A booster rocket from a recent SpaceX launch survived a spashdown in the ocean, leading to a potentially hazardous situation. Although a military air strike was considered, the company took matters into its own hands. More Subscribe on YouTube Elon Musk has had a busy year so far, what with sending his sports car into orbit and trying to get flamethrowers through customs. He still found time, however, to blow one of the old SpaceX rocket boosters (which had “landed” in the ocean) into smithereens after its mission was over.…

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Science 

Russian Hackers Tricked Key U.S. Defense Workers into Opening Up Their Emails

WASHINGTON (AP) — Russian cyberspies pursuing the secrets of military drones and other sensitive U.S. defense technology tricked key contract workers into exposing their email to theft, an Associated Press investigation has found. What ultimately may have been stolen is uncertain, but the hackers clearly exploited a national vulnerability in cybersecurity: poorly protected email and barely any direct notification to victims. The hackers known as Fancy Bear, who also intruded in the U.S. election, went after at least 87 people working on militarized drones, missiles, rockets, stealth fighter jets, cloud-computing…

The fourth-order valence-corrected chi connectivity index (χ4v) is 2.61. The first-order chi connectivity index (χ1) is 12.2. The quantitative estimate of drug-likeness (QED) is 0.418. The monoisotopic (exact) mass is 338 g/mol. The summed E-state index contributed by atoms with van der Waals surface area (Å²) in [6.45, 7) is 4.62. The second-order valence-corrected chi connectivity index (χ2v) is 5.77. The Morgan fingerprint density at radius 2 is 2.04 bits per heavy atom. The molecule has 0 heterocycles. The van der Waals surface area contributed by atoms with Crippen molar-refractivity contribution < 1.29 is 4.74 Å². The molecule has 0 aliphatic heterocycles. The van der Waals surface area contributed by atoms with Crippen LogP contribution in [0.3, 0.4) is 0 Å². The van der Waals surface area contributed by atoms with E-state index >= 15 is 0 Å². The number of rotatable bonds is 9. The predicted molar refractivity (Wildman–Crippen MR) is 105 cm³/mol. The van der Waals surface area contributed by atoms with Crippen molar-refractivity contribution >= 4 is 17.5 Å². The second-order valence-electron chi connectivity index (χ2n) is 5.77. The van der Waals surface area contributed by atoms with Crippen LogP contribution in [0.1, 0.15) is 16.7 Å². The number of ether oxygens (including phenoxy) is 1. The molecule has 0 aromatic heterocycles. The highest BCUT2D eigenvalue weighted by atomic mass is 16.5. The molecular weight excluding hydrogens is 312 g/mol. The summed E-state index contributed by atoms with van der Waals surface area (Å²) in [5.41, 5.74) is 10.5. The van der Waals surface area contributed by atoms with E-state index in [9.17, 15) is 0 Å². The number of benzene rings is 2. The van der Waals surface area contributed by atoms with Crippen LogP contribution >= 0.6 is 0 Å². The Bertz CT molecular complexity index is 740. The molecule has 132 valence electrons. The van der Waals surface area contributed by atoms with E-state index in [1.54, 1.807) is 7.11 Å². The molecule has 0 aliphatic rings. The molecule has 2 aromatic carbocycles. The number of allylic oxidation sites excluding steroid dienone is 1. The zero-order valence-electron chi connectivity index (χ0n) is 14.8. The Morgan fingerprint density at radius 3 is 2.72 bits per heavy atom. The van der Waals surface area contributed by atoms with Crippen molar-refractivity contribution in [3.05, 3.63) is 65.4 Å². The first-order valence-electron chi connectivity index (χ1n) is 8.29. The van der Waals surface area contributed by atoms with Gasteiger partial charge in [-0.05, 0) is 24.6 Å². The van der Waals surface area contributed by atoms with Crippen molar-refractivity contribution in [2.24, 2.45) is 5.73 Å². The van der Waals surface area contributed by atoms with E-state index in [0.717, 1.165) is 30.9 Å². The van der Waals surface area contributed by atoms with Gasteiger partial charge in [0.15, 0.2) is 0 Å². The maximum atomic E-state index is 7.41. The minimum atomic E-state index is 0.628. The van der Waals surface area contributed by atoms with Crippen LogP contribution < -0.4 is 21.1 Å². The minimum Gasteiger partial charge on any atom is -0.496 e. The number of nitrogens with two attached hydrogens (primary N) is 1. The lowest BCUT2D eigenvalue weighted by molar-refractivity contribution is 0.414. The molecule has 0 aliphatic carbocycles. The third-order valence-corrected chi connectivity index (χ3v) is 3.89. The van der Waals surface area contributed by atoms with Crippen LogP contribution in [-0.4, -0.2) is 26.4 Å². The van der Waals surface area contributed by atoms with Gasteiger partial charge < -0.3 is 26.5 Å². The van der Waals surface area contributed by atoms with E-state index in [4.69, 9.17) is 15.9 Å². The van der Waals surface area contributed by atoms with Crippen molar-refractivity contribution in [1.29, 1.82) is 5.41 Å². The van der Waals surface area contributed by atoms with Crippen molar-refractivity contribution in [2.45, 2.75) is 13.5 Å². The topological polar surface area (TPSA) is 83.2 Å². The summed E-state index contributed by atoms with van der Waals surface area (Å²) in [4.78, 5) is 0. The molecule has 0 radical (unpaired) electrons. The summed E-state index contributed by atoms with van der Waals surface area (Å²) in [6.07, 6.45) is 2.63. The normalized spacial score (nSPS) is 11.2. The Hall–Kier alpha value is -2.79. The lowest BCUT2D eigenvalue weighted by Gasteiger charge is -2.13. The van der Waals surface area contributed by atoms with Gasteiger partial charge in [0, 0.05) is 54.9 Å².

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Space 

Military certification the next big test for Falcon Heavy

Air Force certification could take as many as 14 or as few as two flights. WASHINGTON — The inaugural launch on Tuesday of the world’s most powerful rocket sets the stage for SpaceX’s Falcon Heavy to begin the qualification process to compete for lucrative U.S. government contracts. The U.S. Air Force has already booked the massive rocket for a June launch of a test payload. But the Falcon Heavy may have to nail many more missions before it passes the threshold to be certified by the U.S. Air Force. Certification could take…

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Space 

Op-ed | How will the Earth-observation market evolve with the rise of AI?